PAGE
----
Before the onset of puberty, connections are formed between a child’s brain cells at a level of efficiency that is unmatched in a person’s later development. During puberty, those connections that were rarely used are destroyed, while those that are used become strengthened. It would therefore be beneficial if the primary and secondary schools’ curriculum could be designed to take advantage of a child’s natural cognitive strengths during these two stages of their development.
Last week, we suggested a primary school curriculum of teaching students to understand the fundamental concepts of core subjects, rather than teaching them to remember detailed technical information. Today, we shall suggest a curriculum for secondary school, which builds upon the primary school curriculum presented last week.
At this point, it is useful to identify two common methods of testing that can influence teaching. The first method tests a persons recall ability or their ability to remember information. The second method tests a person’s knowledge or their understanding of information. Recall testing is typically used in psychological experiments, while knowledge tests are common at graduate university level. From primary school to undergraduate university level, teachers generally employ a combination of recall and knowledge tests. It should be noted that recall tests are much easier for a teacher and teaching institutions to set and grade.
Information that is understood becomes knowledge for the student. Information that is not understood, but which can be recalled remains in the realm of information. Testing a person’s ability to recall information does not effectively measure how much information that a student understands. Education should be principally about understanding information. Recall testing may therefore not be a fair nor effective method of assessment for educational purposes.
Typical recall dominated teaching and testing is: Barbados became independent in 1966. When did Barbados become independent? 1966. Knowledge dominated teaching and testing requires a student to demonstrate their understanding of a subject. Remembering detailed information at this stage is comparatively insignificant since such information can be easily referenced. However, it is important that the student understand the referenced information. It is suggested that the Common Entrance Examination could be designed to test a student’s knowledge.
When students enter secondary school, there is a time of transition as they adjust to the new psychological, emotional, and physical changes brought on by puberty. It would therefore be beneficial if prerequisite courses that build on the fundamental information learnt at primary school were taught. These include basic mathematics, English, integrated science, geography, Spanish, music, art, and physical education. Under the current system, students generally spend 5 years before they are allowed to take the CXC exams. According to the CXC, their syllabus’ can be completed within 2 years. Students could therefore be allowed to take these CXC examinations after their second year.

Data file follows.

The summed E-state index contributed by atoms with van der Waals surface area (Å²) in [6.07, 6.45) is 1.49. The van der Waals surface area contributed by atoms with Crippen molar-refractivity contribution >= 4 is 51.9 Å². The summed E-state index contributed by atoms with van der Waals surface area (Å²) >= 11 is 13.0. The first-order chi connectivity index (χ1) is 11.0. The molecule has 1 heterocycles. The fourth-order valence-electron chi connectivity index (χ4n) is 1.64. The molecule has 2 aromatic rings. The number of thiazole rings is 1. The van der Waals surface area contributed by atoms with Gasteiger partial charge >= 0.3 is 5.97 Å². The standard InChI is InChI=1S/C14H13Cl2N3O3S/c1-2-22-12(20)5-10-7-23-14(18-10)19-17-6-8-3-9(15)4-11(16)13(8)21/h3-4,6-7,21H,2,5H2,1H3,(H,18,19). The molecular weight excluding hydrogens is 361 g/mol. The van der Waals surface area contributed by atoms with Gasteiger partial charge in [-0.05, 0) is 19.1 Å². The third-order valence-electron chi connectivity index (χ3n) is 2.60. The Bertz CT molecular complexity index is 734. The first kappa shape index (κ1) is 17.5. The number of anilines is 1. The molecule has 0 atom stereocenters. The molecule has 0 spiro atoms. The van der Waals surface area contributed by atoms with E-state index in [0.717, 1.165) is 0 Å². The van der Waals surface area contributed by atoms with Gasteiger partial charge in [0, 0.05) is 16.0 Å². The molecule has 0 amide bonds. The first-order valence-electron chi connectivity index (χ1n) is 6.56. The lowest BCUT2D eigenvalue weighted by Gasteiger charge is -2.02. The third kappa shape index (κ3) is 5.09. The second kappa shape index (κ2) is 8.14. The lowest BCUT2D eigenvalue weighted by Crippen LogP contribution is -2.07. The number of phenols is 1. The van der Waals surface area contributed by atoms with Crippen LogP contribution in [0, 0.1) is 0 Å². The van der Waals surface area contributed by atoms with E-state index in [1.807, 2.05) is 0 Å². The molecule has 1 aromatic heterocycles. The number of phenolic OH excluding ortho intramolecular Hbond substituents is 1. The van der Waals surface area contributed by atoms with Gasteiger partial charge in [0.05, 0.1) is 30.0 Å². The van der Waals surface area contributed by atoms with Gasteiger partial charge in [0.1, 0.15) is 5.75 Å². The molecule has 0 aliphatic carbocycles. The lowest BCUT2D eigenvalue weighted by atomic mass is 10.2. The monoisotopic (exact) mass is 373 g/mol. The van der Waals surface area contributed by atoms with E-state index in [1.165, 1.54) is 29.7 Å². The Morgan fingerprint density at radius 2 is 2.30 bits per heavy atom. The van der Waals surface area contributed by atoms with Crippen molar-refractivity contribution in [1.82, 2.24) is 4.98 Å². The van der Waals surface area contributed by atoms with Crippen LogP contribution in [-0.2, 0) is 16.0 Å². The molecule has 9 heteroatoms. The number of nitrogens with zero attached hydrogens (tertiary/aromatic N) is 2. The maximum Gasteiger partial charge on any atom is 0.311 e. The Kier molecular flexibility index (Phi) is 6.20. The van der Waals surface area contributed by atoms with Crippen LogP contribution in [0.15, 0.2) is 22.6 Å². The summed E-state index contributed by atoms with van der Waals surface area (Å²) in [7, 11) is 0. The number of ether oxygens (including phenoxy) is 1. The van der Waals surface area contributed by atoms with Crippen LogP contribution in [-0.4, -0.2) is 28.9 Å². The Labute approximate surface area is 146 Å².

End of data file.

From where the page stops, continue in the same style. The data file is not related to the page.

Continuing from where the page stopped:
In the third year the students could be taught the remaining core subjects, namely: general mathematics, information technology, history, religious knowledge, and physical education. They could also be allowed to choose up to four other courses from the following: physics, chemistry, biology, business, accounts, French, English literature, technical drawing, agricultural science, and industrial arts. The students can then take these CXC examinations in their fourth year.
The students will have up to 15 CXC certificates by this time, and they can either attend university, pursue CAPE courses, or prepare to enter the workforce. To prepare for work, students can spend one or two years completing the following preparatory trade subjects that are offered at CXC: agricultural science, office procedures, principles of business, typewriting, home economics, and industrial technology. They can also take the applicable CXC exam.
Secondary school students can therefore be sufficiently prepared to enter the workforce as employees or as entrepreneurs, or be prepared to attend university. It is my sincere hope that primary and secondary school education can become an exciting and fulfilling experience for all students, by allowing them to learn in an environment that supports their natural cognitive strengths.